M.L. Westheimer

M.L. Westheimer

 Today, the legacy of the Westheimer family is somewhat removed from the plain view of the Houstonians who use the thoroughfare Westheimer Road on a daily basis. Other than becoming frustrated on our phones while trying to figure the correct spelling, we don’t much care why the “e” comes before the “i” or what the story is behind its naming. Running east-west through the city, the street, named after a German businessman, is often overshadowed in memory by John Kirby Allen’s Parkway and former Mayor Oscar Holcombe’s Boulevard.

The first Westheimer immigrated to Texas from Baden, Germany in the late 1850s. Mitchell Louis Westheimer had been a miller in his homeland, but his mark on Houston would be far greater than grinding grain into flour. When he arrived in Houston he quickly bought up a 640-acre tract that extended from where Holcombe Boulevard is today and north to the present Westheimer Road, bounded by Buffalo Speedway on the east and Fondren on the west. After buying his land, Westheimer built a flourmill and also operated for a time as a hay merchant.

He was not alone on his property that sat about five miles outside of town. His wife Bettie had immigrated with him. Together, they would eventually become responsible for sixteen children—eight of their own, three orphans, and five nephews. Even though he lived outside of town, M. L. Westheimer was actively involved in the early Houston community. He was fluent in seven languages and volunteered regularly at the bank and hospital as a translator. He was also one of the most influential members of the Congregation Beth Israel—Texas’ oldest active synagogue.

M. L. became an American citizen in 1867, and by that time he had expanded his business by turning his land into a cotton plantation. On the plantation he built a schoolhouse for his children. He brought in a teacher and invited other children from the community to attend—free of charge. Every school day, children who lived in town would walk the shell-paved path from what was then the south-end of downtown, west to the Westheimer’s schoolhouse.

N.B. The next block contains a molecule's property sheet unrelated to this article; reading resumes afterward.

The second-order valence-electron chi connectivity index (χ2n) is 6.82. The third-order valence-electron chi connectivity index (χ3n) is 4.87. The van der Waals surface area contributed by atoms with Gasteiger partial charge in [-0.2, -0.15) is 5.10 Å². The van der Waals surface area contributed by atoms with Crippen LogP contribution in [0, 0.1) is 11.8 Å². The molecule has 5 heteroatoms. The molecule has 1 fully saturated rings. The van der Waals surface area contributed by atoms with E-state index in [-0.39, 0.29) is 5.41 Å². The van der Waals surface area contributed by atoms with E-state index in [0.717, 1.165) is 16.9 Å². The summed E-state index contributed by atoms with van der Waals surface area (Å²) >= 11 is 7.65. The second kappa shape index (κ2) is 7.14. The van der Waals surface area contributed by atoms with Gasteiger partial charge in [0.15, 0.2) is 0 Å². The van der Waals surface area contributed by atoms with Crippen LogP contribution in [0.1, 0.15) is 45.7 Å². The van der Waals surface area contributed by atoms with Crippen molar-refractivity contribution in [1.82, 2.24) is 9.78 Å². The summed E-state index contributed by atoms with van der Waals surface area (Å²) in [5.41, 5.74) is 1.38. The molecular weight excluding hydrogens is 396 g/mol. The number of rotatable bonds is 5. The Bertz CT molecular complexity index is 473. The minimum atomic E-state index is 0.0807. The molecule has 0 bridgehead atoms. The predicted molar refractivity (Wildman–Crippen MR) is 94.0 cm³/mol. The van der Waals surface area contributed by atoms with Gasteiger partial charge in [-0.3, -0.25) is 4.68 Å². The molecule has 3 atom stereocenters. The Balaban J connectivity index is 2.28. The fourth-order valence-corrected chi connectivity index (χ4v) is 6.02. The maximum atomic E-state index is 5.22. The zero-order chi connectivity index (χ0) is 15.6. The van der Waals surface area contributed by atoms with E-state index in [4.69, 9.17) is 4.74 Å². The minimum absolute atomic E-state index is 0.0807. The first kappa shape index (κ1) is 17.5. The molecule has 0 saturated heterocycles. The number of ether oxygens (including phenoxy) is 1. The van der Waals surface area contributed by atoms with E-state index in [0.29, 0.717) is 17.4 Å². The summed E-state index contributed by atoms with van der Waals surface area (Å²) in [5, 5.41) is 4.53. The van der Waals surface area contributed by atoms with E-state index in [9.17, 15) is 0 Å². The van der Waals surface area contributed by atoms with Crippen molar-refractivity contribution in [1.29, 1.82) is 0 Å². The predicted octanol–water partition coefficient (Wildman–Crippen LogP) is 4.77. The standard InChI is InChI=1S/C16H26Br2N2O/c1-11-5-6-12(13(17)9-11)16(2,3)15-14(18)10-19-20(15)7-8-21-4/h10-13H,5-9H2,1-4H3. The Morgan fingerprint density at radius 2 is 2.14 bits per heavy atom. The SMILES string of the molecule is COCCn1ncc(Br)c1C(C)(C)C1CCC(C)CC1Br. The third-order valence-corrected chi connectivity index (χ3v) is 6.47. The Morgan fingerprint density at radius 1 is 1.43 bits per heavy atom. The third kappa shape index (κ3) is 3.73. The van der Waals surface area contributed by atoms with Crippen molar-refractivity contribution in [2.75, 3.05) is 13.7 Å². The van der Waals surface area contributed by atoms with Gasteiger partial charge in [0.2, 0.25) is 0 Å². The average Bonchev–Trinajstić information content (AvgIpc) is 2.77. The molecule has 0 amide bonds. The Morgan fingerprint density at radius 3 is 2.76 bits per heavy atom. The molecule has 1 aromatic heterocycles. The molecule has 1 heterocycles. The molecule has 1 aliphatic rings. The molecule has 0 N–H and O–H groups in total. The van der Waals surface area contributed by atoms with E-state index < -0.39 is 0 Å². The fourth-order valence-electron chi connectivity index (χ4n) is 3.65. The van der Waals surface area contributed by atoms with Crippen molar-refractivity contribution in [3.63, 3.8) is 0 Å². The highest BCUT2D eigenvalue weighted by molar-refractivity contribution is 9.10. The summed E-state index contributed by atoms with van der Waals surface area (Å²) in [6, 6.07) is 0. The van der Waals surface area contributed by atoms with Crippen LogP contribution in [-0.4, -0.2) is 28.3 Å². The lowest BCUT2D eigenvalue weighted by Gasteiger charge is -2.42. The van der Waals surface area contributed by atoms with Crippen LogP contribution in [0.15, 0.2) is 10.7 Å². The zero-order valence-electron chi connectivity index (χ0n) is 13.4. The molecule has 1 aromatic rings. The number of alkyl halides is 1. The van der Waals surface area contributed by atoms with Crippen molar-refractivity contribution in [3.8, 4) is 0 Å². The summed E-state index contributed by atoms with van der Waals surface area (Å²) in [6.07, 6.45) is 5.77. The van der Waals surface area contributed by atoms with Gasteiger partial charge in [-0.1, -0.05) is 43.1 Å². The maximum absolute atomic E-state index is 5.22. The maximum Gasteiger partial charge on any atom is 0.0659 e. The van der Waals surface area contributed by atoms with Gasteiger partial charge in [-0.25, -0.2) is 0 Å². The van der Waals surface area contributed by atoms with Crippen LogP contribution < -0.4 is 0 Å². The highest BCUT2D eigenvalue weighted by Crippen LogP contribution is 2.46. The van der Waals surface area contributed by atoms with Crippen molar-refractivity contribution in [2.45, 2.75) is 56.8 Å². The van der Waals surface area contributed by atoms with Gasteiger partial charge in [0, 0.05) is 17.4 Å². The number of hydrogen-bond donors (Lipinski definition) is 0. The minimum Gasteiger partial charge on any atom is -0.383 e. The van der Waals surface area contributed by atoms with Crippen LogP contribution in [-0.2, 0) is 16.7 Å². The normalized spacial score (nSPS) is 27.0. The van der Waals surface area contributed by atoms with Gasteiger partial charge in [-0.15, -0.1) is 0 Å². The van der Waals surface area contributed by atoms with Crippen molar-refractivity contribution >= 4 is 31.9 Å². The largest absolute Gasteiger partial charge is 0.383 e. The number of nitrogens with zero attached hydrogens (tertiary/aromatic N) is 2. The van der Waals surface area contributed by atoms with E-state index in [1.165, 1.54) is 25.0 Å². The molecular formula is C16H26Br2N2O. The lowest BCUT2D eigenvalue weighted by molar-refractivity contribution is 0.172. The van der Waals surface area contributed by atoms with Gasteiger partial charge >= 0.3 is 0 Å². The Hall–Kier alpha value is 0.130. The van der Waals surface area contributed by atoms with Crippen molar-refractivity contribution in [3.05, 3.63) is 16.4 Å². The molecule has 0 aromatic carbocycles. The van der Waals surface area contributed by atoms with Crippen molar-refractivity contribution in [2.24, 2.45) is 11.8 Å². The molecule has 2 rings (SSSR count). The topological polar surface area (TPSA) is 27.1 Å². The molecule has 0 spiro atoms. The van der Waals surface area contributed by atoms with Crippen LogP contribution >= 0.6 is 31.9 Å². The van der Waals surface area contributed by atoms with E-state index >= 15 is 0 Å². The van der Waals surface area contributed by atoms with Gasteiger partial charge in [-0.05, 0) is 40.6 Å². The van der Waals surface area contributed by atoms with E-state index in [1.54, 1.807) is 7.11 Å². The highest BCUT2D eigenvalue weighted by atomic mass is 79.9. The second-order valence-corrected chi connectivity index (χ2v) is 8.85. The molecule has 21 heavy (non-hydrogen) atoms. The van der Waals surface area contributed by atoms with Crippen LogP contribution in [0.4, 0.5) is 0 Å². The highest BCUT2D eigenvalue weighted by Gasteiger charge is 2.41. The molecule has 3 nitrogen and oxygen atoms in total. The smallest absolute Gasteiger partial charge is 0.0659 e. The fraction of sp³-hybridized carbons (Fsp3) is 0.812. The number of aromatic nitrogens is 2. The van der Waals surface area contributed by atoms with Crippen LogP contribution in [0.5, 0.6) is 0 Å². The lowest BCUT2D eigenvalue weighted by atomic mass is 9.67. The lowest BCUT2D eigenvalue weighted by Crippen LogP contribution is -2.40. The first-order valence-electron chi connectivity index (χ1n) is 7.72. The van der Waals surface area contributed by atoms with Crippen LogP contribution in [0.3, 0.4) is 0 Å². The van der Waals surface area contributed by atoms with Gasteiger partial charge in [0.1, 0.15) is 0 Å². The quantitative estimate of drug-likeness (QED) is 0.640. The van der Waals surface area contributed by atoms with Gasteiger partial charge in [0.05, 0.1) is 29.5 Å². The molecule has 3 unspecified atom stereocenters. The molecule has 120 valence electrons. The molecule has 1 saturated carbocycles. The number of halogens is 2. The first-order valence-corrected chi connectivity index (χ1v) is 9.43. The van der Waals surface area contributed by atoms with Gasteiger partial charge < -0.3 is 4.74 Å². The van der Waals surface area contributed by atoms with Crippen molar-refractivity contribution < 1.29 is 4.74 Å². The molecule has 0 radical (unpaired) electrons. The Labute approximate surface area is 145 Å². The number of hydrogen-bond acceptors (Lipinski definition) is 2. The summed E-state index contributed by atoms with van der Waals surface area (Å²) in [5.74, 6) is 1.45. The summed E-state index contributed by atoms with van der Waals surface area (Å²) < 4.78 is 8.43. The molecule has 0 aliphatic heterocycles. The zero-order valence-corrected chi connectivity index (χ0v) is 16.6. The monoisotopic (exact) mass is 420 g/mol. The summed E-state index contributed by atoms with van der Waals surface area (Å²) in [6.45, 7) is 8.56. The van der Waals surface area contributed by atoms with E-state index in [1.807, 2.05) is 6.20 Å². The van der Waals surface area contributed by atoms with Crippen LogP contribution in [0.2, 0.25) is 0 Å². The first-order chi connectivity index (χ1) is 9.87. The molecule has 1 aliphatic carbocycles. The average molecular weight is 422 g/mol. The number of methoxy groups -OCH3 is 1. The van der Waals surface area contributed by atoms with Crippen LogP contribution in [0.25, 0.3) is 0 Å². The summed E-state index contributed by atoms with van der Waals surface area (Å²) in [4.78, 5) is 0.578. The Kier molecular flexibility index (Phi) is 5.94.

One of M. L.’s nephews Sigmund Westheimer, better known as Sid, joined his uncle in 1874. Shortly after arriving in Houston, the fourteen year-old was injured in an accident involving his uncle’s flour mill, leaving him with a slight limp. Sid had the vision to further expand the Westheimer brand. He worked hard to open Westheimer Livery, Sale, and Transfer—a stable, wholesale store and moving company. This eventually turned into the Westheimer Transfer Co. before he sold it to Ben Hurwitz in the 1920s. Sid also opened up a funeral home in 1894, complete with an automobile ambulance and hearse service.  Later he even tried his hand at the breeding of fancy Jersey cattle.

Having started as his personal access road to downtown Houston, M. L. deeded the right of way of his five mile shell-paved road to the city in 1895 and in 1912 it was connected to the existing Elgin Street. Shortly following M. L.’s death, the road was named Westheimer Road. Today the street begins at Bagby, runs out to Highway 6, and continues all the way to Wallis and Austin County as FM 1093.

Westheimer’s moving truck, courtesy of Houston Metropolitan Research Center, Houston Public Library

Westheimer’s moving truck, courtesy of Houston Metropolitan Research Center, Houston Public Library